- Because of the previous five points, the emergency room becomes the primary medical care provider for millions more people, especially the poor or uninsured (or minimally insured, as discussed above). While ERs are still nominally required to treat all comers regardless of insurance status, this law is even less enforced in 2032 than it was in 2001, when widespread patient dumping was reported. Also, more hospitals have closed their ERs as a cost-cutting measure, increasing the strain on the ones that still exist.
- The repeal of the Affordable Care Act caused a collision between “must carry” (#7) (insurers must offer policies to people with pre-existing conditions without exclusions or increased rates) and the elimination of the individual mandate (everyone must have health insurance, one of the aspects of ACA the right has loathed with a passion even though it was devised by the right-wing Heritage Foundation in the 1980s). Insurers are no longer bound by “must carry.” Millions of Americans can no longer find insurance because of pre-existing conditions, or it’s astronomically expensive.
- The repeal of ACA eliminated the requirement that insurers spend at least 80% of their premiums on patient care. As a result, insurers continue long-enduring practices such as frequent premium hikes unconnected to cost increases, narrowing coverage, cancelling policies of people who make claims, lowering provider reimbursements, restricting access to specialists, and severely restricting out-of-network treatment and payments (and steadily shrinking networks).
- Healthcare providers, under pressure from low insurer reimbursements, respond by cutting services, closing departments, and thinning out floor staff.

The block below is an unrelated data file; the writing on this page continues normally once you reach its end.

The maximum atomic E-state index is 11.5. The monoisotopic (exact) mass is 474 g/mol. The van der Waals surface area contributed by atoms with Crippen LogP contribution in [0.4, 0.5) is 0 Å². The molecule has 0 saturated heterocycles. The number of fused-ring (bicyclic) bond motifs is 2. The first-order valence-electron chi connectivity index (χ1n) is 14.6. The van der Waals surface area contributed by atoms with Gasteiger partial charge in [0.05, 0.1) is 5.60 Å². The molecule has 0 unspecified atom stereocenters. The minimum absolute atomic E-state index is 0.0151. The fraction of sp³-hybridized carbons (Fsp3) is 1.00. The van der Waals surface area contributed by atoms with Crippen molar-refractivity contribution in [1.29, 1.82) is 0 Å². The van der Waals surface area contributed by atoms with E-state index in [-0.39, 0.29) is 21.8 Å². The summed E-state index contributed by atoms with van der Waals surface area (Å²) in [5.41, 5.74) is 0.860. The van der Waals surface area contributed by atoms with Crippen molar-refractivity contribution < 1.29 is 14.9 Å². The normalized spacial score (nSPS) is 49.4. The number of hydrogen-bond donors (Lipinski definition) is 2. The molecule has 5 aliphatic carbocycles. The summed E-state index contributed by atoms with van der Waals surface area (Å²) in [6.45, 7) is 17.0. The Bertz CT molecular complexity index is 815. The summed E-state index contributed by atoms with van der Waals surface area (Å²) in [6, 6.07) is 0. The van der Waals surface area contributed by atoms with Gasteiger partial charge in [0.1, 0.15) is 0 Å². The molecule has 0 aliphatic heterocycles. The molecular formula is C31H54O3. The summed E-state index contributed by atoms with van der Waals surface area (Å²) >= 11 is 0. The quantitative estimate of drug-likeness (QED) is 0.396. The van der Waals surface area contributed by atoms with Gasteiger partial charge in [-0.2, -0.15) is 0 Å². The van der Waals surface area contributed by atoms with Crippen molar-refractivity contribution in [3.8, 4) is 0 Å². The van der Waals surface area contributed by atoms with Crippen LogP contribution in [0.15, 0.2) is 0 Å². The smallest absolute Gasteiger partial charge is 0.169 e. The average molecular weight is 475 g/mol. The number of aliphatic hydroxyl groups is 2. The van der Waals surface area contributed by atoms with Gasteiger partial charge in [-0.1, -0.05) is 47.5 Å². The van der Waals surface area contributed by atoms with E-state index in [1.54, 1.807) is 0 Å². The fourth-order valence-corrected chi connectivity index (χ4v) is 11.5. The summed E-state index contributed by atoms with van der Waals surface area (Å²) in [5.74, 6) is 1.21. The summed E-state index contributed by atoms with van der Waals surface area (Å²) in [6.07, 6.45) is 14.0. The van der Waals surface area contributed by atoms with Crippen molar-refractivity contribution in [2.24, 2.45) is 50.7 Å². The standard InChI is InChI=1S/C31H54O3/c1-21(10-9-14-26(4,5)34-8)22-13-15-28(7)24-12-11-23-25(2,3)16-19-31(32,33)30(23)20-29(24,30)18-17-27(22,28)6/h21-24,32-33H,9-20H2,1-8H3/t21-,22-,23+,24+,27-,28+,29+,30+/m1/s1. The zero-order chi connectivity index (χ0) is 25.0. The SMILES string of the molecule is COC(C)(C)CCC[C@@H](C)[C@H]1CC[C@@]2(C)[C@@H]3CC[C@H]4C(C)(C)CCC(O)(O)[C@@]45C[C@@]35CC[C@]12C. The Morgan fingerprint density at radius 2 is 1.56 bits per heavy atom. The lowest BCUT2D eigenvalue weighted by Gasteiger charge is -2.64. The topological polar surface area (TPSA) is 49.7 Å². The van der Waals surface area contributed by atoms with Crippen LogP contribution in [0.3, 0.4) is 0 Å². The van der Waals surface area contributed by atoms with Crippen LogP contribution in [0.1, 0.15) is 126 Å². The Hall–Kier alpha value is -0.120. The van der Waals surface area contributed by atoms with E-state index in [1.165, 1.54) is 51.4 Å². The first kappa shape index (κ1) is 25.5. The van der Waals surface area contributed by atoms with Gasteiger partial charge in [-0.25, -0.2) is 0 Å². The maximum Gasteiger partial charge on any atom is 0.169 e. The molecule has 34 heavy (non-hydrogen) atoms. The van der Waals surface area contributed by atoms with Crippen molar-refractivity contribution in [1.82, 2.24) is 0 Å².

- People in the top income quintile can afford comprehensive insurance, private hospitals, and the latest treatments, which include gene therapy for multiple cancers and heart ailments.
How This Works in South
Bel (Our Hero’s wife) works twelve-hour-plus shifts six days a week as head nurse in the ER of a local hospital. The ER constantly works at full capacity; would-be patients regularly wait multiple days for care. The staff calls the waiting area “the Pit” because of the conditions. Bel – a former Army medic in Afghanistan – compares her hospital to the Afghan ones she saw over twenty years ago. Patients eventually get care, but they’re also billed for it. Most are unable to pay. The hospital makes up for it by closing other departments (Pediatrics closes the day we meet Bel, throwing her best friend out of work) and cutting staff salaries.
Bel thinks she’s tired of fighting, but she’s just taken it underground. She steals supplies from the hospital and uses them to provide simple treatment to neighbors in exchange for money, services or back-yard produce. Luis, her husband, buys pharms from Mexico to supplement what she takes. Bel rationalizes this by figuring she’s saving the hospital money, since it doesn’t have to treat people who can’t afford its inflated prices.
Alvaro, Luis’ father (who lives with them), has multiple health issues and can’t afford insurance because his Medicare voucher doesn’t even begin to cover the premiums. Bel monitors his decline but can’t do anything for him. His heart is failing, and the family has no way to pay for the gene therapy that would reverse his condition.
It may sound like a worst-case scenario, but it’s just an extension and worsening of current conditions. How else do you think this situation would play out?